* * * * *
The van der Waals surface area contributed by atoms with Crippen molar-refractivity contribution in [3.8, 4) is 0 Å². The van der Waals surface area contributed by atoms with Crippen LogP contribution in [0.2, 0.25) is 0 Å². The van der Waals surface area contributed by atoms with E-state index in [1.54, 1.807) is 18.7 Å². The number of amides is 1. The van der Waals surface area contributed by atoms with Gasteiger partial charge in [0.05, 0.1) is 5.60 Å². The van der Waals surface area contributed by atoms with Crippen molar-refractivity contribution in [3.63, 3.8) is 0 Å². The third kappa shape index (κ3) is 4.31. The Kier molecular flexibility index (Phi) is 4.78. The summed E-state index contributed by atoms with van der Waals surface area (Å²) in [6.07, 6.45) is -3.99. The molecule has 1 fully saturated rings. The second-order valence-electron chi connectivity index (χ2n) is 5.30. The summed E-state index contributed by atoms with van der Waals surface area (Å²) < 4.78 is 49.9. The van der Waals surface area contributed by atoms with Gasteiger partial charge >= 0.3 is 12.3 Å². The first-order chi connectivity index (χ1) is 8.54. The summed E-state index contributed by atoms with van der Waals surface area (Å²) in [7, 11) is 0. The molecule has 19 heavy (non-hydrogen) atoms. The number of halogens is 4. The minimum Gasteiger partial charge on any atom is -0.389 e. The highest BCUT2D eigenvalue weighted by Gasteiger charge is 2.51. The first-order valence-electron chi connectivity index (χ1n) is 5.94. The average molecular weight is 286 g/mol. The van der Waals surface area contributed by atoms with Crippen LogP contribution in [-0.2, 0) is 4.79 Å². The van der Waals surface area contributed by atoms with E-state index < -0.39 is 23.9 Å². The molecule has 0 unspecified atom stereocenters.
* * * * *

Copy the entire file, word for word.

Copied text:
The van der Waals surface area contributed by atoms with Crippen molar-refractivity contribution in [3.8, 4) is 0 Å². The van der Waals surface area contributed by atoms with Crippen LogP contribution in [0.2, 0.25) is 0 Å². The van der Waals surface area contributed by atoms with E-state index in [1.54, 1.807) is 18.7 Å². The number of amides is 1. The van der Waals surface area contributed by atoms with Gasteiger partial charge in [0.05, 0.1) is 5.60 Å². The van der Waals surface area contributed by atoms with Crippen molar-refractivity contribution in [3.63, 3.8) is 0 Å². The third kappa shape index (κ3) is 4.31. The Kier molecular flexibility index (Phi) is 4.78. The summed E-state index contributed by atoms with van der Waals surface area (Å²) in [6.07, 6.45) is -3.99. The molecule has 1 fully saturated rings. The second-order valence-electron chi connectivity index (χ2n) is 5.30. The summed E-state index contributed by atoms with van der Waals surface area (Å²) < 4.78 is 49.9. The van der Waals surface area contributed by atoms with Gasteiger partial charge >= 0.3 is 12.3 Å². The first-order chi connectivity index (χ1) is 8.54. The summed E-state index contributed by atoms with van der Waals surface area (Å²) in [7, 11) is 0. The molecule has 19 heavy (non-hydrogen) atoms. The number of halogens is 4. The minimum Gasteiger partial charge on any atom is -0.389 e. The highest BCUT2D eigenvalue weighted by Gasteiger charge is 2.51. The first-order valence-electron chi connectivity index (χ1n) is 5.94. The average molecular weight is 286 g/mol. The van der Waals surface area contributed by atoms with Crippen LogP contribution in [-0.2, 0) is 4.79 Å². The van der Waals surface area contributed by atoms with E-state index < -0.39 is 23.9 Å². The molecule has 0 unspecified atom stereocenters.